Poppy Man tours war zone to launch Remembrance Day appeal
In an act of derring-do, the British legion launched its poppy campaign in a war zone for the first time — with none other than its mascot Poppy Man.
The mascot appeared alongside troops at a ceremony Thursday in the southern Iraq city of Basra that included a service of dedication at a memorial wall remembering fallen British soldiers in Iraq. He also toured operating stations in Iraq.
The trip marks the first foray outside the U.K. for Poppy Man, a life-size figure made of wire mesh covered in scores of fake poppies that has grown in popularity since his first appearance in Royal British Legion ads in 2007.
"[Poppy Man is] very, very excited," said legion spokesman Robert Lee. "It's a little bit sad. He's only ever been around the U.K. before."
He says the unconventional launching pad was selected to get Britons thinking about troops stationed in Iraq and Afghanistan during the two-week Poppy Appeal fundraising campaign culminating in Remembrance Day on Nov. 11.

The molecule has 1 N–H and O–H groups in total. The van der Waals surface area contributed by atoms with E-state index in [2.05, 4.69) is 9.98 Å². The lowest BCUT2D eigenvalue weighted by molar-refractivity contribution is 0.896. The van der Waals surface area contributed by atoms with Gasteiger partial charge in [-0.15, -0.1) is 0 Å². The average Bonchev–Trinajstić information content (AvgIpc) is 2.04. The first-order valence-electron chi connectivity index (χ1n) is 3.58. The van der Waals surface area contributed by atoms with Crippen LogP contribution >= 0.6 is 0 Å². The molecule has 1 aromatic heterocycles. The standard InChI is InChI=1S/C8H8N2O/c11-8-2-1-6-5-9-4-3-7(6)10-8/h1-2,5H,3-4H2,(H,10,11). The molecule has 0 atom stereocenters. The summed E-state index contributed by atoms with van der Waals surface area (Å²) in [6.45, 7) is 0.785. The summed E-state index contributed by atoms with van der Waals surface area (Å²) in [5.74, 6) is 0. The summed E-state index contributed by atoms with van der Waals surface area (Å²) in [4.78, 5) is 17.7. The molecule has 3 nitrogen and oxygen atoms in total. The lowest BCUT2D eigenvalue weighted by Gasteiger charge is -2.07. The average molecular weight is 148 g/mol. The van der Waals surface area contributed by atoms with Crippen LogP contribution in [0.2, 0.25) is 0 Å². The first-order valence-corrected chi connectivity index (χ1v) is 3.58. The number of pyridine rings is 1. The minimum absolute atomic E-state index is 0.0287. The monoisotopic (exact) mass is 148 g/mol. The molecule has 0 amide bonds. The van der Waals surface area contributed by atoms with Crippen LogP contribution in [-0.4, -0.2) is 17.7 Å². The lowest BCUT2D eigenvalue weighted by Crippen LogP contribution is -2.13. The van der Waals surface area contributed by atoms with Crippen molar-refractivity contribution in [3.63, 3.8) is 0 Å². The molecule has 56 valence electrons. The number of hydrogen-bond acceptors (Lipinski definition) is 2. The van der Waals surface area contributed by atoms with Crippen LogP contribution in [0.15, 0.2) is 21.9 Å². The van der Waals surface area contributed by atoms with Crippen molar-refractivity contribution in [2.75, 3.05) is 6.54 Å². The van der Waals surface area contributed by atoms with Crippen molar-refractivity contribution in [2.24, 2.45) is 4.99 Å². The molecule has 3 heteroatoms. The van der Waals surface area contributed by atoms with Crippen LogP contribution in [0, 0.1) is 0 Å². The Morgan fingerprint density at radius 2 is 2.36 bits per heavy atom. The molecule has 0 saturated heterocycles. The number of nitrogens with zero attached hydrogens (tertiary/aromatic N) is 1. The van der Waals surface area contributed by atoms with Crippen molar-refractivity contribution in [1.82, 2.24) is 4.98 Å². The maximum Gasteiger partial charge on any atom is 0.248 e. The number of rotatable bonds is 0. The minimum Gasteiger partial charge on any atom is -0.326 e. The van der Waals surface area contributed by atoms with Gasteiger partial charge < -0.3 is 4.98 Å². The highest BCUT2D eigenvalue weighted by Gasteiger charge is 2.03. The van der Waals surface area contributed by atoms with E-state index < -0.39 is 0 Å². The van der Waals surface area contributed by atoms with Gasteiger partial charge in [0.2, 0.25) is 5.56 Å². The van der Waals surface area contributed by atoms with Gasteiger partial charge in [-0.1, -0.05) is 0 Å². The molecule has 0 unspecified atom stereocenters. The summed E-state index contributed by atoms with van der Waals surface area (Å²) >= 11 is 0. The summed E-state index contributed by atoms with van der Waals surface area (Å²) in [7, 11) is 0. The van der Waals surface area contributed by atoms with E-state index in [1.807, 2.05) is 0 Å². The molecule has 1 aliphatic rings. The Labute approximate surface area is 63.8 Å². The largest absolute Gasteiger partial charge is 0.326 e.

Poppy Man, the brainchild of advertising agency The Gate, began making appearances across Britain during last year's campaign.
The legion hoped the character would help it connect with young people, whom Lee says are increasingly interested in their efforts because many troops are part of the same generation.
Poppy Man also marks the legion's concentrated move away from the celebrity-heavy campaigns of the past, which have included the likes of the Spice Girls and other pop groups.
"We felt that no one celebrity, however wonderful or well intentioned, could represent what we mean and what we do more than Poppy Man," said Lee.
Poppy Man has a page on Facebook, a blog tracking his travels across the U.K and recently tapped into mobile blogging through Moblog, allowing users to upload cell phone pictures of him to the web.
The mascot and the legion's online efforts helped it raise a record £30 million from its Poppy Appeal last year, an amount it hopes to surpass by £2 million this year.
While reaction from veterans has largely been positive, Lee acknowledges not everyone is enthused about the new addition to their team.
In the end, though, he says, "The remembrance story is a very contemporary one and we have to keep it contemporary."
About 4,500 British Armed Forces personnel are stationed in Iraq and nearly 8,000 others are in Afghanistan, the legion says.